U.S. Sheep and Lamb Inventories Lower

by Colter Brown

The U.S. Department of Agriculture’s National Agricultural Statistics Service released this week the annual sheep inventory report which stated that all sheep and lambs were down less than 1 percent (0.9 percent) or 45,000 head to 5.020 million head. The breeding flock of ewes 1 year and older was reported at 2.870 million head, down 1.4 percent or 40,000 head.

At the state level, most Southwestern states reported declines while some states in the middle of the country saw increases in the breeding flock. Texas reported a 5,000 head (1.2 percent) decline from the prior year to 425,000 head. California saw the largest decline in breeding ewes with a 9.3 percent or 25,000 head decrease from a year earlier to 245,000 head. Wyoming fell 10,000 head (4.7 percent) to 205,000 head while Colorado was at 153,000 head, down 2,000 head or 1.3 percent.

In Montana, the breeding sheep inventory fell by 5,000 head or 3.1% to 156,000 head. North Dakota’s breeding inventory fell by 11.5% to 46,000 head and South Dakota’s flock actually increased by 8,000 head or 4.4% to 187,000 head.

The American lamb crop as of Jan. 1, was reported at 3.110 million head, down 50,000 head or 1.6 percent from a year ago. California reported the largest decline of 25,000 head or down 10.4 percent to 215,000 head. Wyoming fell 10,000 (4.2 percent) to 230,000 head. Texas, Colorado and Idaho each fell 5,000 head to 345,000, 175,000 and 140,000 head, respectively. Montana fell 8,000 head, while South Dakota and Oregon held steady with the same levels from a year ago.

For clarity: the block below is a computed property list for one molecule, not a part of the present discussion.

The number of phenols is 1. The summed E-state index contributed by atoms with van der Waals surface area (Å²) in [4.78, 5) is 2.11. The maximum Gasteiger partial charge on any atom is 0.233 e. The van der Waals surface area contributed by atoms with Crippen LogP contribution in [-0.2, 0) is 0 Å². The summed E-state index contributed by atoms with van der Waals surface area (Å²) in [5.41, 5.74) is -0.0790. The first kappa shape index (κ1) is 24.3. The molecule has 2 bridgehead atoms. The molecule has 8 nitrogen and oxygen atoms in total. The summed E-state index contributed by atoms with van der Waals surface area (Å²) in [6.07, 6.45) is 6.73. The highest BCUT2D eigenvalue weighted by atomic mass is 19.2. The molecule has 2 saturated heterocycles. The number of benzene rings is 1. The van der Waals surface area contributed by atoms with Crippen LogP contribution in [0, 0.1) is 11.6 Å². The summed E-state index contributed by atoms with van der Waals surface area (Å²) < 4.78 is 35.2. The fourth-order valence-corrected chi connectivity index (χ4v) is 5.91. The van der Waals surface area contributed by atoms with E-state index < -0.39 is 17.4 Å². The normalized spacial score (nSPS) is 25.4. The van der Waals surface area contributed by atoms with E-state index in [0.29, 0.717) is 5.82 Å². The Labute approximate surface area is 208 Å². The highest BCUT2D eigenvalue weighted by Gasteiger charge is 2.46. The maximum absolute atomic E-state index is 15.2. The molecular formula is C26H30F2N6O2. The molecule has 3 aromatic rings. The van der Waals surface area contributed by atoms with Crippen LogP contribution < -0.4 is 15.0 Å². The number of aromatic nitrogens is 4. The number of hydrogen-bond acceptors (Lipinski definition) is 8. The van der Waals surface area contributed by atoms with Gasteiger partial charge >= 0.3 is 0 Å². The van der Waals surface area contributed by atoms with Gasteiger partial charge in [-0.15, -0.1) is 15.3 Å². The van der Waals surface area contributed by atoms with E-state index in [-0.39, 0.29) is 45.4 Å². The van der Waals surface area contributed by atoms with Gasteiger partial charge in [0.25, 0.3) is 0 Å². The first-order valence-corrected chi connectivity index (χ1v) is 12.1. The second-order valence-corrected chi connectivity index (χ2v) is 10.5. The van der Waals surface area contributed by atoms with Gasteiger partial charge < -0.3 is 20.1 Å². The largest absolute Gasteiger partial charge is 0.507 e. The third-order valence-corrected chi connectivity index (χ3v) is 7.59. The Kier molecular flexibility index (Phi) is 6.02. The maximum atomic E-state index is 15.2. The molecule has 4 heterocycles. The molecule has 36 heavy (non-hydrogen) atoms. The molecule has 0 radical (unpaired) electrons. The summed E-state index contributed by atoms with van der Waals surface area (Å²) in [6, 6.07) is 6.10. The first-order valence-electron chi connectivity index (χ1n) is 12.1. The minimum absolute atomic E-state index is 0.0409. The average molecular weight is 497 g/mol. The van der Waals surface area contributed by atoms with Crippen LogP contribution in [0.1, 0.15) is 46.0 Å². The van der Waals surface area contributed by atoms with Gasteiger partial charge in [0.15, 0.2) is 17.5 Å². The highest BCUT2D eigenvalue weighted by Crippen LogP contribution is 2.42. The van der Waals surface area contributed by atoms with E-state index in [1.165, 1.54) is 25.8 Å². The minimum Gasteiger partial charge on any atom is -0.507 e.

The national average lambing percentage held steady at 106.9 percent, which is in line with the historical average during the last 10 years. California saw a steep decline in lambing percentage from 96 percent in 2021 down to 79.6 percent in 2022. Texas saw improvement to 80.2 percent while most Northern states held averages well above the national average. 

Total market sheep and lambs were even with the prior year at 1.355 million head. Of the market lamb categories, the under 65 pounds and 65 to 85 pounds were down 2.9 percent and 2.1 percent, respectively, to 335,000 and 180,000 head. These declines were offset by gains in the 85 to 105 pounds and more than 105 pounds categories, which were 270,000 and 470,000 head, respectively, up 4.9 percent and 0.9 percent from the prior year. With the supply of market sheep and lambs even with a year earlier, remaining current on marketings through the year will be critical to balance supply with demand.

In terms of wool production, California remained the number 1 wool producer in the country at 2.23 million pounds produced. Wyoming though bumped up to number 2 with 2.17 pounds produced. Rounding out the top 5 wool producing states are Colorado, Utah, and South Dakota.


ASI/USDA/Northern Ag Network

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John Killen

Until we get the coyote numbers under control the sheep will continue to go down

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